An old high school friend of mine posted this video the other day. It’s a good laugh, but overall I disagree with it. It’s like many memes you have seen posted on Facebook about the ineffectiveness of school at teaching everyday life skills that people need. My friend asks for people’s thoughts and as educator I wanted to echo mine, which is basically that just because school doesn’t teach you how to do your taxes, or how to garden, or even knowledge that is directly applicable to your current life or future life, that doesn’t mean it wasn’t valuable. Rather than go into a lengthy discussion about how school subjects are applicable I will simply say this. First, are schools meant to teach you everyday practical skills? Should there not be a place that teaches you thinks you would likely not learn about anywhere else? Second, in addition to learning, you are also learning how to learn. A whole lot of different stuff too. And in life you have to learn a whole lot of different stuff all the time. And thirdly, another thought I like was given by a speaker talking to the students in our program when he asked a student “Is there anything that you ever learned that you didn’t use right away, but later on you found came in quite handy?”. Invariably the student said yes, and I think anybody can answer yes to that question. It’s quite possible that no knowledge is actually useless.
I think though that it is a valid question to ask. What about all this other stuff that one has to know that has nothing to do with the things you learn at school How do we acquire these skills? I was pondering the question today because those memes that say school doesn’t teach you anything useful sort of annoy me and could never really figure out why, but perhaps have hit on a couple of things. First, we should perhaps get out of this mindset that school is the only place where you can learn stuff? Most people who I know learned to be handy, learned to garden, learned sewing, etc, didn’t get it from school but got it from home. More than that if you aren’t finding school fun, then why aren’t you spending your time out of school exploring the things that interest you. You have the time. And while play is important, exploring something that you want to explore might actually feel like play. And if your parents don’t know how to do a lot of stuff, is it the schools job to fill in all the gaps in knowledge your parents don’t have? That seems like an unfair burden to place on a school system that is already playing parent in a lot of other ways for working families. But I am sure if someone is resourceful they could find someone who gardens, or someone who can show somebody how to do their taxes. Before I left home I volunteered to do the family laundry for a few months because I knew once I was living on my own I’d have to do it so I should probably learn. Again, school isn’t the only time and place for learning.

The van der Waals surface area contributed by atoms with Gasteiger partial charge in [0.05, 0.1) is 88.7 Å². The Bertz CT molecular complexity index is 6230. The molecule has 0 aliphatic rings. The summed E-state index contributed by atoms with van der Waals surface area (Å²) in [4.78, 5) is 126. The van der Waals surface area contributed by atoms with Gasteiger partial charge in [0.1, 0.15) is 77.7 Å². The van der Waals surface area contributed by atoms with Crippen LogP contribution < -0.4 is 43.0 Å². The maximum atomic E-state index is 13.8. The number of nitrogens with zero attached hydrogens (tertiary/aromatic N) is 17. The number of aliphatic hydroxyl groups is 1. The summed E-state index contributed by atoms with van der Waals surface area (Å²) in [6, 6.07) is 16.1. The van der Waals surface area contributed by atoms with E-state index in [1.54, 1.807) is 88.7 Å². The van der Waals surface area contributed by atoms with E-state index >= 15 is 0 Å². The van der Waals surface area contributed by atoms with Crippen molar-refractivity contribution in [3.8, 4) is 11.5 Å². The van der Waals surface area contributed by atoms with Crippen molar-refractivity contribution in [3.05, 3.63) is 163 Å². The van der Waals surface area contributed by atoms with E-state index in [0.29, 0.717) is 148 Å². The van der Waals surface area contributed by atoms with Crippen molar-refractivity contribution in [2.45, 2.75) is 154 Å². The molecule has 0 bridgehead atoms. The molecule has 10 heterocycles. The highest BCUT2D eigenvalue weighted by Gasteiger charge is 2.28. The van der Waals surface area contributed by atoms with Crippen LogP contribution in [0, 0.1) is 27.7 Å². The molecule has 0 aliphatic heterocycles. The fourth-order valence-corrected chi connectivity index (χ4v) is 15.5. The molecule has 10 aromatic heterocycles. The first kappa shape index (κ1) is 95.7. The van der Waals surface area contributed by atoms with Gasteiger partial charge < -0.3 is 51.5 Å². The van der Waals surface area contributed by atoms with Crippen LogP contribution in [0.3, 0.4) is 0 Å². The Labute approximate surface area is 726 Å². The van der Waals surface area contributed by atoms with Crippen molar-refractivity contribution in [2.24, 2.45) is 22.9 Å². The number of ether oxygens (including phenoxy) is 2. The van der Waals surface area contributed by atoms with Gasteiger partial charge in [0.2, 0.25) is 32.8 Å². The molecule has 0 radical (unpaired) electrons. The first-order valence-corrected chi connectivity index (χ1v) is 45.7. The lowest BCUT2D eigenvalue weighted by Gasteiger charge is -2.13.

The other thing I thought about was that even though I love the “jack-of-all-trades” kind of person, the reality is that civilization trends away from such people. The birth of civilization from farming gave people who didn’t have to grow the food free time to pursue other activities and people specialized. Even in hunter-gatherer tribes there had to be some people who were faster, had better eyesight, were wiser, etc. People had specialties and civilization has allow that to simply grow over the years. We hate ironing, and a friend of ours loves to iron, and said he’d iron for us if we cooked him several days of Indian food, and we love to cook and our good at it. So specializing doesn’t have to be a bad thing, but it just means that you have to be fairly competent at something. And that way through what you’re good at, you can then pay someone to do your taxes or just buy vegetables at your farmers market.
In my experience those that are good at school, can pick up other things they need to learn relatively quickly. The key is to just to learn to love learning and never stop. 🙂